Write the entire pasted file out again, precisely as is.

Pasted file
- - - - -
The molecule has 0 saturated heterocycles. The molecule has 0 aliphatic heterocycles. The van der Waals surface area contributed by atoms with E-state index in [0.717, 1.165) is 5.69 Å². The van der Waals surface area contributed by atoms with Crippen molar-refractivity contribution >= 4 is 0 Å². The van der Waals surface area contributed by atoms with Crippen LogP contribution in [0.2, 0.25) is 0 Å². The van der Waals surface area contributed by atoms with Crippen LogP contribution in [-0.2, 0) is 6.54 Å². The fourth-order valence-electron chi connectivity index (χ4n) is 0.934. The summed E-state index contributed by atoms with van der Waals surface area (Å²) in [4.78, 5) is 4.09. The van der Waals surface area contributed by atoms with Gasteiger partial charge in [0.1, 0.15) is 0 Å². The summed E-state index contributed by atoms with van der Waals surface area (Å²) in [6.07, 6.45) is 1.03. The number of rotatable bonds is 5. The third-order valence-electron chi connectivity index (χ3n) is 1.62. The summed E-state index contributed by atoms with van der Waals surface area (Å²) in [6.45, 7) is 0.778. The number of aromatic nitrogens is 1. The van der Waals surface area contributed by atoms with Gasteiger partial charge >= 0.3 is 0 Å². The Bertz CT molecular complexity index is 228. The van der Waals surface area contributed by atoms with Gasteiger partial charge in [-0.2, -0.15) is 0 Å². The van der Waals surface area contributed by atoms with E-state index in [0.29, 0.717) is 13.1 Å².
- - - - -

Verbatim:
The molecule has 0 saturated heterocycles. The molecule has 0 aliphatic heterocycles. The van der Waals surface area contributed by atoms with E-state index in [0.717, 1.165) is 5.69 Å². The van der Waals surface area contributed by atoms with Crippen molar-refractivity contribution >= 4 is 0 Å². The van der Waals surface area contributed by atoms with Crippen LogP contribution in [0.2, 0.25) is 0 Å². The van der Waals surface area contributed by atoms with Crippen LogP contribution in [-0.2, 0) is 6.54 Å². The fourth-order valence-electron chi connectivity index (χ4n) is 0.934. The summed E-state index contributed by atoms with van der Waals surface area (Å²) in [4.78, 5) is 4.09. The van der Waals surface area contributed by atoms with Gasteiger partial charge in [0.1, 0.15) is 0 Å². The summed E-state index contributed by atoms with van der Waals surface area (Å²) in [6.07, 6.45) is 1.03. The number of rotatable bonds is 5. The third-order valence-electron chi connectivity index (χ3n) is 1.62. The summed E-state index contributed by atoms with van der Waals surface area (Å²) in [6.45, 7) is 0.778. The number of aromatic nitrogens is 1. The van der Waals surface area contributed by atoms with Gasteiger partial charge >= 0.3 is 0 Å². The Bertz CT molecular complexity index is 228. The van der Waals surface area contributed by atoms with Gasteiger partial charge in [-0.2, -0.15) is 0 Å². The van der Waals surface area contributed by atoms with E-state index in [0.29, 0.717) is 13.1 Å².